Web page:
As I’ve gingerly settled into God’s grasp afresh, my desire for divine conversing has rejuvenated. E.M. Bounds said, “No amount of praying, done today, will suffice for tomorrow’s praying.” Today is today. Today is not tomorrow. Profoundly simple. But this simplicity arrests my cycle of fruitless effort. It conserves energy spent on worry and selfish maneuvering. Prayer today – for today – opens the door to peaceful rest. It steadies the chaos. It brings clarity through a wider view of life. It sharpens perspective on the supposed urgency of this moment.

So, when I’m feeling a “Wile E.” moment, I’m learning to trust that I’m not left to free-fall. I don’t need to surrender to scribbling hopeless “Help?” signs. God is there. Watching. Waiting. Ready – to talk. To not enter the conversation would be looney.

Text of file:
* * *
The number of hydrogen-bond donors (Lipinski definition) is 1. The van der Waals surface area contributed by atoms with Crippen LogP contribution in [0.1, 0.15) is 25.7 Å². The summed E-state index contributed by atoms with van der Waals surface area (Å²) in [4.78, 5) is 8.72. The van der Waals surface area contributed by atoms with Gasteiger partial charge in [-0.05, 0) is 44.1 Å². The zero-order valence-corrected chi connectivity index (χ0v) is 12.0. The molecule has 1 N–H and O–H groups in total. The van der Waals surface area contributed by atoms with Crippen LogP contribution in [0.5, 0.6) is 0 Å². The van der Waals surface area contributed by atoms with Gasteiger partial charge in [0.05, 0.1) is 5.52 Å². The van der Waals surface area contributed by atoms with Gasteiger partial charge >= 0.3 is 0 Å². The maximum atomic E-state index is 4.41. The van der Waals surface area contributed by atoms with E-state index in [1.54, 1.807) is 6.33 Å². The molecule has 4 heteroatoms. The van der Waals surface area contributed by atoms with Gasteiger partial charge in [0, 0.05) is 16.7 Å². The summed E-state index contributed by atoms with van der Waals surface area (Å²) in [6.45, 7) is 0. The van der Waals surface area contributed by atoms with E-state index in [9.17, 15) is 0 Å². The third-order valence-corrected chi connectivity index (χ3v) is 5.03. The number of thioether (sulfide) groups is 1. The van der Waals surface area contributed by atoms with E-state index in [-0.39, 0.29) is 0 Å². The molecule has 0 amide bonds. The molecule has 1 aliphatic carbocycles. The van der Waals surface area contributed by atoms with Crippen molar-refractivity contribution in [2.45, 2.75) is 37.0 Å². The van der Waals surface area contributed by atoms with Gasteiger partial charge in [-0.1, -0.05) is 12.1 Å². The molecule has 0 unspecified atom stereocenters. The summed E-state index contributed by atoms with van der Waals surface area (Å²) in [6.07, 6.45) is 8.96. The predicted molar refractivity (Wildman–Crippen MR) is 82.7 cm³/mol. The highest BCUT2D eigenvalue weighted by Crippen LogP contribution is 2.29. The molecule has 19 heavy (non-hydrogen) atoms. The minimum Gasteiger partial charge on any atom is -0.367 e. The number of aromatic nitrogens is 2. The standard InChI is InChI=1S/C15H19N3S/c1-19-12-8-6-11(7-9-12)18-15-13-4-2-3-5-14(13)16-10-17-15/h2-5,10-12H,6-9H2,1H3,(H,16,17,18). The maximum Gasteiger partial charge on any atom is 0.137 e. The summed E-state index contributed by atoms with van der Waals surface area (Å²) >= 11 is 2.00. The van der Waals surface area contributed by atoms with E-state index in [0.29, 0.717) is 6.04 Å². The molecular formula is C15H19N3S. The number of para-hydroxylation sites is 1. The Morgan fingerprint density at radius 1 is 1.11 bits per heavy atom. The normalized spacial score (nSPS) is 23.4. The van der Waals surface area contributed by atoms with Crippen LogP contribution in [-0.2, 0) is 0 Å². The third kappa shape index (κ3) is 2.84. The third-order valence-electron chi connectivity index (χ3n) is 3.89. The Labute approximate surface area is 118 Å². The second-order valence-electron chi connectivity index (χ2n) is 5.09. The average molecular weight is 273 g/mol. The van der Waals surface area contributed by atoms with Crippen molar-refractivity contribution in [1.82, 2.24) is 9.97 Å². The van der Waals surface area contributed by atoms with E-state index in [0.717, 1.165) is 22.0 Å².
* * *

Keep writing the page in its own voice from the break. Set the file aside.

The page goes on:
Audacious Prayer

The Sears Catalog. I don’t know if they still print them, but those catalogs are enshrined in my childhood hall of fame. I spent hours each November and December pouring over the toy section. Paper and pencil on my right, catalog on my left. I flipped the pages back and forth, first scanning then scrawling product codes and page numbers as I crafted my Christmas wish list. Cheered-on by colorful images that screamed “buy me!” my list expressed my deepest desires to my parents and the mysterious Santa.